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In his case, David shared that out of routine, he answers calls with the template phrase, “Hi, (the caller’s name)’s dedicated hotline. How may I help you?” It only takes him about two and a half seconds to do this but it shows that he cares. And for him, that is what’s more important. If he doesn’t disrupt the norm and go with the usual way of answering phone calls, then he would be putting himself in the box of the ordinary. And he would rather be on the pedestal of extraordinary.
His approach is very much about personalisation. But is it possible to offer personalised customer service at scale, especially with the use of artificial intelligence (AI) and digital empathy?
Though many companies are trying to do it, they are doing it rather terribly. Nonetheless, one good example is Apple. When you call up for their technical support, they will respond with, “Hi, David, it looks like you recently called us. Are you calling about that?” This move is a smart one — it’s personalised, their customers don’t have to wait too long, and they use AI in their favour.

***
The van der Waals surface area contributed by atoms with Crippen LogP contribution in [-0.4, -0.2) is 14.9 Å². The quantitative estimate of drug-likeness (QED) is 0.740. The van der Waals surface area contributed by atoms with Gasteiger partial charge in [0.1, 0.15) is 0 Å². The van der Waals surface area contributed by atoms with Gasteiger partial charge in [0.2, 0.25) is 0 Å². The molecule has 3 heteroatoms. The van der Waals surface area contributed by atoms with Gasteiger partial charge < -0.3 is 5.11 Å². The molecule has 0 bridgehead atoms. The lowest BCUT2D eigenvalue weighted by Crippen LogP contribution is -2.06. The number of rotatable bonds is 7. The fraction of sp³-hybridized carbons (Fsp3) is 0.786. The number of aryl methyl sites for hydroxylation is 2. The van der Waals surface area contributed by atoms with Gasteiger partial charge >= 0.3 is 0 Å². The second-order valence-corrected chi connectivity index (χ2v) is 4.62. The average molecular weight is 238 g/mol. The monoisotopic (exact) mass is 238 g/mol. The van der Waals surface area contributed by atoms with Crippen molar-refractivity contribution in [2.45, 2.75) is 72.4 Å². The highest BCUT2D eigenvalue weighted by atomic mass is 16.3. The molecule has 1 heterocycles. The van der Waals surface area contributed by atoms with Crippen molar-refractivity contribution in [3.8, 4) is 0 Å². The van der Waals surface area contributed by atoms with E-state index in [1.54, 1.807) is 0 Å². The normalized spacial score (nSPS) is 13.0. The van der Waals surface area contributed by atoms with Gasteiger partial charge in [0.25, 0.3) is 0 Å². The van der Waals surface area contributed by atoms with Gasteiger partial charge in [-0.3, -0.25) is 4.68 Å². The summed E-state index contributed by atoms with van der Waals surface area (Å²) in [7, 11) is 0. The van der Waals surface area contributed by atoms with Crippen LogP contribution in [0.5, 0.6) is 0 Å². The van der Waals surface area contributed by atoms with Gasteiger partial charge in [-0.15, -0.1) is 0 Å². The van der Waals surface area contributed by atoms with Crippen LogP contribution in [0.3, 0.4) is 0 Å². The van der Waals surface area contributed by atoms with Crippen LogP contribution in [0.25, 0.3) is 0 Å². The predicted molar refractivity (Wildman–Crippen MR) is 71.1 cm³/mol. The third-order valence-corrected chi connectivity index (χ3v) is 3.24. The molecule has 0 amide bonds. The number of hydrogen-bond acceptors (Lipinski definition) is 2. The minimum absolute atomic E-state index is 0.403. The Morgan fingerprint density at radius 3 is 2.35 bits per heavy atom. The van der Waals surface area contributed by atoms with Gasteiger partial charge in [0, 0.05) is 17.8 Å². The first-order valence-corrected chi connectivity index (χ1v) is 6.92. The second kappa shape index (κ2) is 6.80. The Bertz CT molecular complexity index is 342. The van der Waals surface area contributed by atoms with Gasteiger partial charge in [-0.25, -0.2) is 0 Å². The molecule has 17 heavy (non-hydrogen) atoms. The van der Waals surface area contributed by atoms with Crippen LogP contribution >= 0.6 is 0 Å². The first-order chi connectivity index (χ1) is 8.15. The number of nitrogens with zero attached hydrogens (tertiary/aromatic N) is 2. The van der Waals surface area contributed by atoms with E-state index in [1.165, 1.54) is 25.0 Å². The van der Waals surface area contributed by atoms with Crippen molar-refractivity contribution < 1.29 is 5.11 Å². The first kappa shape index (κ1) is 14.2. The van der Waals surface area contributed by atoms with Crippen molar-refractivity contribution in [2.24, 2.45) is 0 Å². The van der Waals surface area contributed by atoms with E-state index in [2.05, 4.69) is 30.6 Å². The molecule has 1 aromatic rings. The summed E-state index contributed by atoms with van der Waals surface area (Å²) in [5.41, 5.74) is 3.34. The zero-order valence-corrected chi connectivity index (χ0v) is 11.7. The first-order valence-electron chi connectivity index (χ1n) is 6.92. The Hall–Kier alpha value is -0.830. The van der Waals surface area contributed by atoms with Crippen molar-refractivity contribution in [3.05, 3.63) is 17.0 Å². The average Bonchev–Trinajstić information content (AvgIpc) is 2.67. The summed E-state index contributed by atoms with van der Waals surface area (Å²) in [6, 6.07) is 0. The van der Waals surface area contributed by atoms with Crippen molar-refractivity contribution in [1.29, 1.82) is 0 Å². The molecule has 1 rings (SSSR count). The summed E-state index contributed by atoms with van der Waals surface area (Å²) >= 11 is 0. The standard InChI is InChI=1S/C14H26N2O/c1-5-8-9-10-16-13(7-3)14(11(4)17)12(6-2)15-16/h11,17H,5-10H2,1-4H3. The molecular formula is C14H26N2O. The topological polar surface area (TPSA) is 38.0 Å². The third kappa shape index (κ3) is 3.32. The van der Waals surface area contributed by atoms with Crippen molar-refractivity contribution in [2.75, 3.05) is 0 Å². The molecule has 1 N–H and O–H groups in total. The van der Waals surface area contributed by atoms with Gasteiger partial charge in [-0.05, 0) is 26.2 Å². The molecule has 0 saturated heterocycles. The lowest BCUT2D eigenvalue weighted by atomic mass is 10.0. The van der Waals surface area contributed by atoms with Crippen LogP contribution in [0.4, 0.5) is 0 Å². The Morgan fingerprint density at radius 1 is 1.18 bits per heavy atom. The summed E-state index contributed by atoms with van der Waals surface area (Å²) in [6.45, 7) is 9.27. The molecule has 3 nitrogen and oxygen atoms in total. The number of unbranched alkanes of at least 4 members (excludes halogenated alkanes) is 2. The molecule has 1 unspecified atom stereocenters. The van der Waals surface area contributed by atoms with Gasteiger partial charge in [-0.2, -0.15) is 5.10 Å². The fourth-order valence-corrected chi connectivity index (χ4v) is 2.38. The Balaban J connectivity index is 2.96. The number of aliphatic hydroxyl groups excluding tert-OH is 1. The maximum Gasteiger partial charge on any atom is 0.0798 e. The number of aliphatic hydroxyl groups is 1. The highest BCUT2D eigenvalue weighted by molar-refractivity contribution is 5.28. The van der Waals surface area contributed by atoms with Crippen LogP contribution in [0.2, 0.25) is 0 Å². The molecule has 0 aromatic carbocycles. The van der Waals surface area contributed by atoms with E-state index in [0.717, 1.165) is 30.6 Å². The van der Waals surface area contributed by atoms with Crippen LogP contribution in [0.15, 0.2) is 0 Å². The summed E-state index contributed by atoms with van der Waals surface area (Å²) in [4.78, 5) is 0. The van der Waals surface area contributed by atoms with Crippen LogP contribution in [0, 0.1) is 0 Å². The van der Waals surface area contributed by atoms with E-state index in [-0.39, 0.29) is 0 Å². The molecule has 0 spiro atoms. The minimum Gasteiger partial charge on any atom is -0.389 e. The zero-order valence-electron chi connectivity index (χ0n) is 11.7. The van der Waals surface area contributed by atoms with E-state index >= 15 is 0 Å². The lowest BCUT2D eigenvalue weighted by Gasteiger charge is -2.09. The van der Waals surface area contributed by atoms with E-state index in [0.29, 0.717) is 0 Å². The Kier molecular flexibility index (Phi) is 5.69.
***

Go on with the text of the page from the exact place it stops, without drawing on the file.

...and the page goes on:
It’s About The Little Things
If you’re an entrepreneur, one practical tip that David gave about personalisation is writing hand-written notes. Personally, he appreciates it when someone drops off a hand-written mail to say “Thank you.” It’s a nice little gesture and it makes things more memorable.
You can also send out audio messages. For example, on LinkedIn, if you have a first-degree connection request, you can tap on the “microphone” icon and personally say your appreciation, well-wishes, and how that connection shouldn’t hesitate to reach out to you — instead of just sending a smiley emoji.
The majority of us simply do the bare minimum to get things done or check items off our list. However, your customer or client won’t know that you’re checking a to-do item off. They are there to experience your service. And they could be having a great experience, a predictably boring experience, or a bozo one.
To give them a great experience, you should think — How do I make this singular moment exemplary? As an entrepreneur, you need to look at these micro-moments and put a degree of effort that’s different from what others do. If you do that, these little things will be the little building blocks that can create your empire.
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Engaging Your Entire Team
To engage your team in your efforts to personalise customer service, it comes down to educating them about their roles.